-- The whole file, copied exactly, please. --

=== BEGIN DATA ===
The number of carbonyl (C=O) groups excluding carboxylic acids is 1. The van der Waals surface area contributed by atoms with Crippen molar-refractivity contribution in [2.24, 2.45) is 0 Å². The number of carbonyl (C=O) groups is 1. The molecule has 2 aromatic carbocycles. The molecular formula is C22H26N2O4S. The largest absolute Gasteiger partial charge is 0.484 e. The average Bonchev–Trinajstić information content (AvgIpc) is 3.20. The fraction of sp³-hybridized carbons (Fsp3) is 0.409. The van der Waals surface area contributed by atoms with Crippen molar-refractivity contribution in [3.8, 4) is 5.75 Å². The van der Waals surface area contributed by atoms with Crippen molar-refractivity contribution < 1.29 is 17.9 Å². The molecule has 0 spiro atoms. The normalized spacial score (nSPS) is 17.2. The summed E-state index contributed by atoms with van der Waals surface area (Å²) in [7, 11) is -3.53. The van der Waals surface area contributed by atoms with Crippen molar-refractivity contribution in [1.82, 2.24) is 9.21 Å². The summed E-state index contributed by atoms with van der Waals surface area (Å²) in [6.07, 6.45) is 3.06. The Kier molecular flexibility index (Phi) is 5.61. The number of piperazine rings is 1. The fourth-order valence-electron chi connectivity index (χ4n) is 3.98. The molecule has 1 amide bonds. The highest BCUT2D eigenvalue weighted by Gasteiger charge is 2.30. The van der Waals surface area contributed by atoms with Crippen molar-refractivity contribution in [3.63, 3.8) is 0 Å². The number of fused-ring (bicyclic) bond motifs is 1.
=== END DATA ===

The number of carbonyl (C=O) groups excluding carboxylic acids is 1. The van der Waals surface area contributed by atoms with Crippen molar-refractivity contribution in [2.24, 2.45) is 0 Å². The number of carbonyl (C=O) groups is 1. The molecule has 2 aromatic carbocycles. The molecular formula is C22H26N2O4S. The largest absolute Gasteiger partial charge is 0.484 e. The average Bonchev–Trinajstić information content (AvgIpc) is 3.20. The fraction of sp³-hybridized carbons (Fsp3) is 0.409. The van der Waals surface area contributed by atoms with Crippen molar-refractivity contribution in [3.8, 4) is 5.75 Å². The van der Waals surface area contributed by atoms with Crippen molar-refractivity contribution < 1.29 is 17.9 Å². The molecule has 0 spiro atoms. The normalized spacial score (nSPS) is 17.2. The summed E-state index contributed by atoms with van der Waals surface area (Å²) in [7, 11) is -3.53. The van der Waals surface area contributed by atoms with Crippen molar-refractivity contribution in [1.82, 2.24) is 9.21 Å². The summed E-state index contributed by atoms with van der Waals surface area (Å²) in [6.07, 6.45) is 3.06. The Kier molecular flexibility index (Phi) is 5.61. The number of piperazine rings is 1. The fourth-order valence-electron chi connectivity index (χ4n) is 3.98. The molecule has 1 amide bonds. The highest BCUT2D eigenvalue weighted by Gasteiger charge is 2.30. The van der Waals surface area contributed by atoms with Crippen molar-refractivity contribution in [3.63, 3.8) is 0 Å². The number of fused-ring (bicyclic) bond motifs is 1.